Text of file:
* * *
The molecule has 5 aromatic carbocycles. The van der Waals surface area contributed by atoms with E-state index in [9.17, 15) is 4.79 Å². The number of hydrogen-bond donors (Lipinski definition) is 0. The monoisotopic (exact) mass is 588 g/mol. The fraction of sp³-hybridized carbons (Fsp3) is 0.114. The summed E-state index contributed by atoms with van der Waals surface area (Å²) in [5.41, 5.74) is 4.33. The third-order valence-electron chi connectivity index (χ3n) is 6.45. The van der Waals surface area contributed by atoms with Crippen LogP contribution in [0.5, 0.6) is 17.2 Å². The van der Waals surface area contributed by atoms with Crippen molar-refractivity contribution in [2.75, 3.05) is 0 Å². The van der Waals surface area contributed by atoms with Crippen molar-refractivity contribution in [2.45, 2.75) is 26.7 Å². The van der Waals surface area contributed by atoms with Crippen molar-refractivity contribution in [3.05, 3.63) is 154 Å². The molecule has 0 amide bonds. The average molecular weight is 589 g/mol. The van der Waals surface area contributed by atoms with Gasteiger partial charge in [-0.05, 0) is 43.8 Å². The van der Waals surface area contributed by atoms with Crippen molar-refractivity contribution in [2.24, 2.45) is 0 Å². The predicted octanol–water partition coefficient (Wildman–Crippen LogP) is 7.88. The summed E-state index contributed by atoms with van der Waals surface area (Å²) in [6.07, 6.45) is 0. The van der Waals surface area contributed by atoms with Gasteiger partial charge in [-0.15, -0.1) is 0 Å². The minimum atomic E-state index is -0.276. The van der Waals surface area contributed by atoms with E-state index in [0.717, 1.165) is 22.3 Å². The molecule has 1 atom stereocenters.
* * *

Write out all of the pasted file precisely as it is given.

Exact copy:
The molecule has 5 aromatic carbocycles. The van der Waals surface area contributed by atoms with E-state index in [9.17, 15) is 4.79 Å². The number of hydrogen-bond donors (Lipinski definition) is 0. The monoisotopic (exact) mass is 588 g/mol. The fraction of sp³-hybridized carbons (Fsp3) is 0.114. The summed E-state index contributed by atoms with van der Waals surface area (Å²) in [5.41, 5.74) is 4.33. The third-order valence-electron chi connectivity index (χ3n) is 6.45. The van der Waals surface area contributed by atoms with Crippen LogP contribution in [0.5, 0.6) is 17.2 Å². The van der Waals surface area contributed by atoms with Crippen molar-refractivity contribution in [2.75, 3.05) is 0 Å². The van der Waals surface area contributed by atoms with Crippen molar-refractivity contribution in [2.45, 2.75) is 26.7 Å². The van der Waals surface area contributed by atoms with Crippen molar-refractivity contribution in [3.05, 3.63) is 154 Å². The molecule has 0 amide bonds. The average molecular weight is 589 g/mol. The van der Waals surface area contributed by atoms with Gasteiger partial charge in [-0.05, 0) is 43.8 Å². The van der Waals surface area contributed by atoms with Crippen molar-refractivity contribution in [2.24, 2.45) is 0 Å². The predicted octanol–water partition coefficient (Wildman–Crippen LogP) is 7.88. The summed E-state index contributed by atoms with van der Waals surface area (Å²) in [6.07, 6.45) is 0. The van der Waals surface area contributed by atoms with Gasteiger partial charge in [-0.15, -0.1) is 0 Å². The minimum atomic E-state index is -0.276. The van der Waals surface area contributed by atoms with E-state index in [0.717, 1.165) is 22.3 Å². The molecule has 1 atom stereocenters.